Two Indian-American Candidates from Strong Political Parties Participating in the US Presidential Election

By siliconindia   |   Wednesday, 08 March 2023, 19:33 IST
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Two Indian-American Candidates from Strong Political Parties Participating in the US Presidential El

The Indian-American voter population is highly expanding in the US state, where two Indian-American political candidates will contest against each other in the upcoming presidential election.                 

With the presidential election of 2024 gaining pace in recent times, two Indian Americans, Nikki Haley and Kamala Devi Harris, are aiming for a ballot victory. The Republican leader, Mrs. Haley’s presidential campaign, and the Vice President and Democrat, Kamala Harris are gaining limelight in American politics.

Mrs. Nimrata Nikki Haley was born to Sikh parents and served as governor of South Carolina, serving as a bridge between a Republican party and the demographic reality, resolving myths like the US will likely emerge as a majority-minority nation per growing immigrant communities from Latin America and Asia. Her achievements extend to removing the Confederate Flag– symbolizing anti-black racism and had flown over the state capital.

She is contesting the primary nomination of the party by competing at the top of the ticket, with a critical aim of winning at politically competitive swing states like Georgia, Pennsylvania, and Arizona. Despite her service in former president Donald Trump’s administration as the US Ambassador to the UN, Mrs. Haley can be considered a new direction for the Republican party by moderate Democrats, independents, and swing voters. 

Haley is advancing her political brand as an Indian American woman of color, posting a campaign launch video– recounting the stories of discrimination that her family has encountered in the past decades. Various criticisms of her anglicized name, Nikki, her prime period, and her identity are thrown at her by political pundits.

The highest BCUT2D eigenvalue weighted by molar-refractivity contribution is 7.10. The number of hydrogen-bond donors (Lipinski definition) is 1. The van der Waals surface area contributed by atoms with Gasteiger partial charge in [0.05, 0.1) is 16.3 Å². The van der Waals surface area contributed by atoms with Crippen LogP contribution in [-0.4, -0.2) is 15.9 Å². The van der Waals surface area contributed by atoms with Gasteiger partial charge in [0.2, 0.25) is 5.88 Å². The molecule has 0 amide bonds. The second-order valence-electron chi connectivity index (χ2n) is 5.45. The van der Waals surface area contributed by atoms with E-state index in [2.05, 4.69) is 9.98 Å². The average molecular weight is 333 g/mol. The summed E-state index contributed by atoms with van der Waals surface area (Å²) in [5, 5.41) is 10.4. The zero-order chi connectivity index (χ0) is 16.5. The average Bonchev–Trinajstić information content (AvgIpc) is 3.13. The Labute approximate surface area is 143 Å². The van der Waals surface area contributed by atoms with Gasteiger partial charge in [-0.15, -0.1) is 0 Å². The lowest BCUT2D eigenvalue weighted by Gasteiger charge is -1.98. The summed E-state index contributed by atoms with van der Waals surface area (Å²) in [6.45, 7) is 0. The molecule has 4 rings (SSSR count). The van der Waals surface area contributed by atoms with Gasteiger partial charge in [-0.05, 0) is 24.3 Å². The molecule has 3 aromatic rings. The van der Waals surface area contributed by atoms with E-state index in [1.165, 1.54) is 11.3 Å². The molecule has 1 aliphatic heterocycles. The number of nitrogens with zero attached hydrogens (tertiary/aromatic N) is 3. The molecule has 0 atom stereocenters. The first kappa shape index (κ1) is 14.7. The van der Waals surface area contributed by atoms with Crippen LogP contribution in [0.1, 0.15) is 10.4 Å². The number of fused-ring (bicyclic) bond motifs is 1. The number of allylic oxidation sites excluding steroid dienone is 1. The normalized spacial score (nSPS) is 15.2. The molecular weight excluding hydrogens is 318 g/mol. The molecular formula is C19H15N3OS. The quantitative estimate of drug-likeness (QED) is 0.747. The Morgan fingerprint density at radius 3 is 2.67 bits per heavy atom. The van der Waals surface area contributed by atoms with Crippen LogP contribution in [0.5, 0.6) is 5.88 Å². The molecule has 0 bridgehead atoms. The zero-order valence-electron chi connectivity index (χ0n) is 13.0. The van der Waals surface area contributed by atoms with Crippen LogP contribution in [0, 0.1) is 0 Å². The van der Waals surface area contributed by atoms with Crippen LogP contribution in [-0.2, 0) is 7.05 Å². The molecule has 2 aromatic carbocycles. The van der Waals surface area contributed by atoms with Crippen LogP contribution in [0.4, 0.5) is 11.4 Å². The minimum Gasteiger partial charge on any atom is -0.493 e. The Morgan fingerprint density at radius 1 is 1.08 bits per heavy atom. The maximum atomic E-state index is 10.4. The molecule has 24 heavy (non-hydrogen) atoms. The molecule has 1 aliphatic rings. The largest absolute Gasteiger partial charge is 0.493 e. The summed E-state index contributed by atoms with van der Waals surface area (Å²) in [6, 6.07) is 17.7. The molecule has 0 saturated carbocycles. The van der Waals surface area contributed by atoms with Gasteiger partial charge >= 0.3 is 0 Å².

The Indian American voter population holds the majority population voting power, especially in states like Georgia, Pennsylvania, Texas, Michigan, and Florida, inconsiderate of the presidential politics that is capturing headlines and social media feeds, setting the narrative of the community’s ascension.

President Biden won the state of Georgia by 11,779 votes, per his established cooperation with Black, Latino, and Asian American voters. The region encompasses nearly 180,000 registered Asian-American voters, with an increased proportion of Indian Americans spending almost two million USD during the election cycle to contact and mobilize Indian Americans in their native languages, thereby, encouraging them to vote.

Various researchers have elucidated that Indian Americans have an increased desire for their community members to be elected into the US office, inconsiderate of their district composition. The Indian Americans are immigrants from a nation with more than one billion population and significant ethnic, religious, and linguistic diversity, and comparative support and rebellion against the current government. However, their political preferences are often categorized to remain similar, per their shared political, cultural, and economic interests. 

However, support for Nikki Haley may eventually fluctuate per her opposition party, Mrs. Kamala Harris under president Biden’s administration. Nearly 78 percent of the Indian-American population opt for Mrs. Harris as the favored candidate.